With the summer season almost upon us, people will be doing more flying, and that includes cats. Whether taking Tabby on vacation, moving to a new location or flying a new kitten from a breeder to your home, precautions should be taken when flying with your pet.
- Make sure there is enough room. Airlines resrict the number of animals checked in on each flight, whether in the cargo hold or taken into the cabin, so call ahead to be sure.
- There are fees associated with flying pets that can be quite expensive. Make sure you know these fees in advance.
- Remember, most airlines only allow one carry-on bag, so if you choose to bring your cat in the cabin with you, he/she will be considered one bag and you won’t be allowed another (which, in my book, is a moot point since the cat has to ride under the seat and takes up no room).
- One-way fees to check your pet as cargo include $100 on Alaska; $150, Frontier; $175, American; $200, Delta; and $250, United. Continental allows pets to travel in cargo with its PetSafe program and charges based on weight of the animal and the kennel combined. Only service animals are allowed in the cabin at no additional charge.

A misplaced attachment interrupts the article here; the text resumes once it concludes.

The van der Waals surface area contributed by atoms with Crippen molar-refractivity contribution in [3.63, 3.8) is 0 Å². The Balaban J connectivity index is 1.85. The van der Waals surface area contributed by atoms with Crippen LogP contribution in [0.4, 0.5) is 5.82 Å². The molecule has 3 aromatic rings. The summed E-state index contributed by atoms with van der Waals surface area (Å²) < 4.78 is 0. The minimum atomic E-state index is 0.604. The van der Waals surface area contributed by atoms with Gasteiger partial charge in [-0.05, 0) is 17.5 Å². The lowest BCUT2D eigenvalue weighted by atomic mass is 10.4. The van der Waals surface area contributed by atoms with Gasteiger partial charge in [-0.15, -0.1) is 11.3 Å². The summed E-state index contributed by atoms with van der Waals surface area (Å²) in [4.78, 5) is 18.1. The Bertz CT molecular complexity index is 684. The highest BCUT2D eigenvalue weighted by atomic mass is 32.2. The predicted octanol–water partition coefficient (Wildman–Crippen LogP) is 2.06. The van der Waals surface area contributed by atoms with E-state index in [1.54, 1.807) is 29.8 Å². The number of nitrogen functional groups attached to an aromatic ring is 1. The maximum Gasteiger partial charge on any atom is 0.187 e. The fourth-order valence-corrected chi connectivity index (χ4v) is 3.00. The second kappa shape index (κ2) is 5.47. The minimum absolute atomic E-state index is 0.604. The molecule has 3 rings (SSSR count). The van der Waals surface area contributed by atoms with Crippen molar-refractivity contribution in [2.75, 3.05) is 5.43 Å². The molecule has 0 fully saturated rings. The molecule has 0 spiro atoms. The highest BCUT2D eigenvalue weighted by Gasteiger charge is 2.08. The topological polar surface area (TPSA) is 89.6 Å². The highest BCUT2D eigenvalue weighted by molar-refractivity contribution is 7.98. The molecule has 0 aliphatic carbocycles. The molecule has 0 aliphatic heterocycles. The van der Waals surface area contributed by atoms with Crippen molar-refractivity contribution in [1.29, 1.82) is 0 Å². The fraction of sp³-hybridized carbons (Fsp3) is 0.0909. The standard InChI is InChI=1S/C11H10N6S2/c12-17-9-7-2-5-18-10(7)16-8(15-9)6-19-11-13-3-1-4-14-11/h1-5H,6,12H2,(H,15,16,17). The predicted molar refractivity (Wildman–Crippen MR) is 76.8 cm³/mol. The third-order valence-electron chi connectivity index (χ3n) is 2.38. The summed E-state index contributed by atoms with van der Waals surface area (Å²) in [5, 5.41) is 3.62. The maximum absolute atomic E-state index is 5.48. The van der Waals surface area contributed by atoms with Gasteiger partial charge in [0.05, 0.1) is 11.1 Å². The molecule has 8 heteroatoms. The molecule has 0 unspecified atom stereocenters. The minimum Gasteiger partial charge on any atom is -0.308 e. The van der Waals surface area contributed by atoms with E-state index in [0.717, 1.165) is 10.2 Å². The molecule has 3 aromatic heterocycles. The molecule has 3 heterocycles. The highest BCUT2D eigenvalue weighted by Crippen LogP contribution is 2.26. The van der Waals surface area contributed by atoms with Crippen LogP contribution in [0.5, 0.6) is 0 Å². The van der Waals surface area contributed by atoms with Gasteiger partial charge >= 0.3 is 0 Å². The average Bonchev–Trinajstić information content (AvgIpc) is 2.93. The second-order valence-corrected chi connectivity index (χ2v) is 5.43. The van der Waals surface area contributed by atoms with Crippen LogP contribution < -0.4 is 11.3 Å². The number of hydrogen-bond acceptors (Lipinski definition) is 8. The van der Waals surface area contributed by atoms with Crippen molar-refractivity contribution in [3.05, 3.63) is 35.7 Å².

- Earlier, I posted an article about a cat that froze to death in the cargo hold here in Connecticut. Be sure you are always aware of where your pet is and if the weather is extreme, be sure to ask that your pet be removed from cargo immediately during lay-overs.
- Some airlines have outside-temperature restrictions on when animals can fly. For example, American won’t allow pets to fly when the temperature is above 85 degrees or below 45 degrees at any location.
- Also keep in mind the restrictions pertaining to your location. Some areas and countries have quarantine laws for animals coming into the country.
- Make sure your pet is very healthy, has been vet checked, and has had all innoculations and proof of them from a licensed veterinarian. Always best to be more prepared than under prepared.